GH¢177m approved to clear trainee nurses allowance arrears – Bawumia

The Vice President, Dr Mahamudu Bawumia says the Ministry of Finance has approved a sum of one hundred and seventy-seven million Ghana cedis (GH¢177million) to be disbursed to trainee nurses across Ghana.

This is to ensure that all outstanding debt owed to the trainees are cleared by the end of this week.

Speaking at a meeting with nurses and midwives in Accra, the NPP’s 2024 flagbearer said government is committed to keeping its promises.

“This Thursday, the Controller is transferring GH¢177 million to the Ministry of Health to pay the nurses trainee allowances.

“So I have also alerted Dr Okoe-Boye to be on standby. When the money hits the Ministry of Health account, they should move it quickly to the accounts of the nurses trainees so that they will have their alawa. It will drop,” he assured.

The revelation comes days after the Vice President was confronted by a female final-year nursing student who said she had never received the government allowance (‘allawa’) during a campaign event in the Bono Region.

In his response, Dr Bawumia promised to take up the issue with the Ministry of Finance.

“I wasn’t sure of where you were with your ‘allawa’, but I think that I will check with the Ministry of Finance immediately after I return. And I will make sure they pay you your ‘allawa’ if it has not been paid,” he said.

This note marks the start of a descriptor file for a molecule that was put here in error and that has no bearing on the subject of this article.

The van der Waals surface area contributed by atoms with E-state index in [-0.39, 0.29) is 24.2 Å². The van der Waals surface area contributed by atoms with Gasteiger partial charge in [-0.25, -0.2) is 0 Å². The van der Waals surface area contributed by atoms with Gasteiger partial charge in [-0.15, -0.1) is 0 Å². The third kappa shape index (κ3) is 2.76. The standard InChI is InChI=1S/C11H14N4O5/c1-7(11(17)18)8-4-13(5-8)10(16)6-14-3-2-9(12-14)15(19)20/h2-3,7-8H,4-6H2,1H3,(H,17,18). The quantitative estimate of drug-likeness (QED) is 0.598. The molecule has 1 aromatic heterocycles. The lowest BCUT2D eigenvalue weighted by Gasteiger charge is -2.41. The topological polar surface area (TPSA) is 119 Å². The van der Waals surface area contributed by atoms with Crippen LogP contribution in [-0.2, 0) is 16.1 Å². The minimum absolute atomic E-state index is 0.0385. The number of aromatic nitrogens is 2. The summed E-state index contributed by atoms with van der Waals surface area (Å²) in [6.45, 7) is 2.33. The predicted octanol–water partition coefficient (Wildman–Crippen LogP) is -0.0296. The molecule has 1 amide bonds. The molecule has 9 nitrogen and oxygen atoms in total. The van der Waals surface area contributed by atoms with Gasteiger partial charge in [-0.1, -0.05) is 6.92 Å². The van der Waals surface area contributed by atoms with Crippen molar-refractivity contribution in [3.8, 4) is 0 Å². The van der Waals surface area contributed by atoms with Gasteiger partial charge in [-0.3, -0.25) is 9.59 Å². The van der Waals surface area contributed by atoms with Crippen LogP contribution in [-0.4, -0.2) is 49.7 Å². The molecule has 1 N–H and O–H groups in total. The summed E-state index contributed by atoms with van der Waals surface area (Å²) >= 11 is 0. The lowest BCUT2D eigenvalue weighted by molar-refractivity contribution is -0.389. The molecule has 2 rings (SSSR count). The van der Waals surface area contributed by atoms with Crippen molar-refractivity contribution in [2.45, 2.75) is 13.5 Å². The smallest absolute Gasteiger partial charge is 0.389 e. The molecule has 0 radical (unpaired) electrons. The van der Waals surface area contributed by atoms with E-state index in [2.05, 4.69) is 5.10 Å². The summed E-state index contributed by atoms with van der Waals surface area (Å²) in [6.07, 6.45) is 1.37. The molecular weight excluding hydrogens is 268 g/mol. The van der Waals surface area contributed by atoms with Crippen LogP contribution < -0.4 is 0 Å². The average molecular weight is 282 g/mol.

The Vice President said he will ensure the continuation of the nurses’ and teacher trainees’ allowances, adding that, despite occasional delays, he would make sure that payment was made to support the trainees.

He said that steps were being taken to reduce the backlog of unemployed nurses and midwives, notably the 2020 and 2021 batches, as soon as possible.

“As the Vice President, I am dedicated to supporting the work of our nurses and midwives especially with the coming on stream of the agenda 111 state-of-the-art facilities.”

Dr Bawumia acknowledged that nurses and midwives are more than just healthcare providers, stating that “They are highly skilled professionals who provide evidence-based care to patients and families, hence their expertise, empathy, and dedication helped enhance health outcomes, lower healthcare expenses, and improve the overall well-being of individuals and communities.”

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